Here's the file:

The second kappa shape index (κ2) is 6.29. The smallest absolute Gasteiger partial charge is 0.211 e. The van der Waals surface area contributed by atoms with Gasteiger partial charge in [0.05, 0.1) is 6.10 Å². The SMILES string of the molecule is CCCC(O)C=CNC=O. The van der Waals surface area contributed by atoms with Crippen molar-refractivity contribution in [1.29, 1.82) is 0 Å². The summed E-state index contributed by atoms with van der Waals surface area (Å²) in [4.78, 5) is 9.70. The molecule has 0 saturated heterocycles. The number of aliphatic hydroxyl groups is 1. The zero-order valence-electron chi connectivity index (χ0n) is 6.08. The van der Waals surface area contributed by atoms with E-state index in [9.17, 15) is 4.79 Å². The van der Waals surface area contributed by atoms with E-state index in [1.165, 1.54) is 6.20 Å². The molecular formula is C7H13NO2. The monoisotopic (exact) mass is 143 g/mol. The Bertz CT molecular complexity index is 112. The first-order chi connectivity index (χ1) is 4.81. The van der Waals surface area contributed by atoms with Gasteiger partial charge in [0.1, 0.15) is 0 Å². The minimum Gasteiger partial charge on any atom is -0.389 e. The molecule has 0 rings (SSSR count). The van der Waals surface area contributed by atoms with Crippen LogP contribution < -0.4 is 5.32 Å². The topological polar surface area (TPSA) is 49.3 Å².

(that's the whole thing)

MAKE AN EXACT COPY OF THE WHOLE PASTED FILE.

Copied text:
The second kappa shape index (κ2) is 6.29. The smallest absolute Gasteiger partial charge is 0.211 e. The van der Waals surface area contributed by atoms with Gasteiger partial charge in [0.05, 0.1) is 6.10 Å². The SMILES string of the molecule is CCCC(O)C=CNC=O. The van der Waals surface area contributed by atoms with Crippen molar-refractivity contribution in [1.29, 1.82) is 0 Å². The summed E-state index contributed by atoms with van der Waals surface area (Å²) in [4.78, 5) is 9.70. The molecule has 0 saturated heterocycles. The number of aliphatic hydroxyl groups is 1. The zero-order valence-electron chi connectivity index (χ0n) is 6.08. The van der Waals surface area contributed by atoms with E-state index in [9.17, 15) is 4.79 Å². The van der Waals surface area contributed by atoms with E-state index in [1.165, 1.54) is 6.20 Å². The molecular formula is C7H13NO2. The monoisotopic (exact) mass is 143 g/mol. The Bertz CT molecular complexity index is 112. The first-order chi connectivity index (χ1) is 4.81. The van der Waals surface area contributed by atoms with Gasteiger partial charge in [0.1, 0.15) is 0 Å². The minimum Gasteiger partial charge on any atom is -0.389 e. The molecule has 0 rings (SSSR count). The van der Waals surface area contributed by atoms with Crippen LogP contribution < -0.4 is 5.32 Å². The topological polar surface area (TPSA) is 49.3 Å².